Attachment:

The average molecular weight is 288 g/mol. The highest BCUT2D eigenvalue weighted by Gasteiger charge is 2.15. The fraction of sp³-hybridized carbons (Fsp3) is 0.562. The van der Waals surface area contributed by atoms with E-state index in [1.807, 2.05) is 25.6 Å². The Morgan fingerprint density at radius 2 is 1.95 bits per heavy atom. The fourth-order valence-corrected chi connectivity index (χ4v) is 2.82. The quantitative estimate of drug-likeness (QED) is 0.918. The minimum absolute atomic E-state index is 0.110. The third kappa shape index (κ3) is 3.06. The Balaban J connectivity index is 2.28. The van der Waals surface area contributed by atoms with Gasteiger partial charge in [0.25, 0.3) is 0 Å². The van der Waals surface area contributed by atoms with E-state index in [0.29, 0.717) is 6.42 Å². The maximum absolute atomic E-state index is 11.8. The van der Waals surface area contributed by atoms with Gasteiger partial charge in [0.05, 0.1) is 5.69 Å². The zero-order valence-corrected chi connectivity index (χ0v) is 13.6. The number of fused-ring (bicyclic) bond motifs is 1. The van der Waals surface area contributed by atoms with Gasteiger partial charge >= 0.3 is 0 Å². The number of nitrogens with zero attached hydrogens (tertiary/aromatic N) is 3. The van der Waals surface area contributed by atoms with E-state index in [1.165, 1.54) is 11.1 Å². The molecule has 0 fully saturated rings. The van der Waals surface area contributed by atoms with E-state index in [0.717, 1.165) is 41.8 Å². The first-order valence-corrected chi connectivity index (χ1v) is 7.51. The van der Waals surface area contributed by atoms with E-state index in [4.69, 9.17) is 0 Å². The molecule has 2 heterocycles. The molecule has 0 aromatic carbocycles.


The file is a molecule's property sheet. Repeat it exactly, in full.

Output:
The average molecular weight is 288 g/mol. The highest BCUT2D eigenvalue weighted by Gasteiger charge is 2.15. The fraction of sp³-hybridized carbons (Fsp3) is 0.562. The van der Waals surface area contributed by atoms with E-state index in [1.807, 2.05) is 25.6 Å². The Morgan fingerprint density at radius 2 is 1.95 bits per heavy atom. The fourth-order valence-corrected chi connectivity index (χ4v) is 2.82. The quantitative estimate of drug-likeness (QED) is 0.918. The minimum absolute atomic E-state index is 0.110. The third kappa shape index (κ3) is 3.06. The Balaban J connectivity index is 2.28. The van der Waals surface area contributed by atoms with Gasteiger partial charge in [0.25, 0.3) is 0 Å². The van der Waals surface area contributed by atoms with E-state index in [0.29, 0.717) is 6.42 Å². The maximum absolute atomic E-state index is 11.8. The van der Waals surface area contributed by atoms with Gasteiger partial charge in [0.05, 0.1) is 5.69 Å². The zero-order valence-corrected chi connectivity index (χ0v) is 13.6. The number of fused-ring (bicyclic) bond motifs is 1. The van der Waals surface area contributed by atoms with Gasteiger partial charge >= 0.3 is 0 Å². The number of nitrogens with zero attached hydrogens (tertiary/aromatic N) is 3. The van der Waals surface area contributed by atoms with E-state index in [1.165, 1.54) is 11.1 Å². The molecule has 0 fully saturated rings. The van der Waals surface area contributed by atoms with E-state index in [0.717, 1.165) is 41.8 Å². The first-order valence-corrected chi connectivity index (χ1v) is 7.51. The van der Waals surface area contributed by atoms with E-state index in [4.69, 9.17) is 0 Å². The molecule has 2 heterocycles. The molecule has 0 aromatic carbocycles.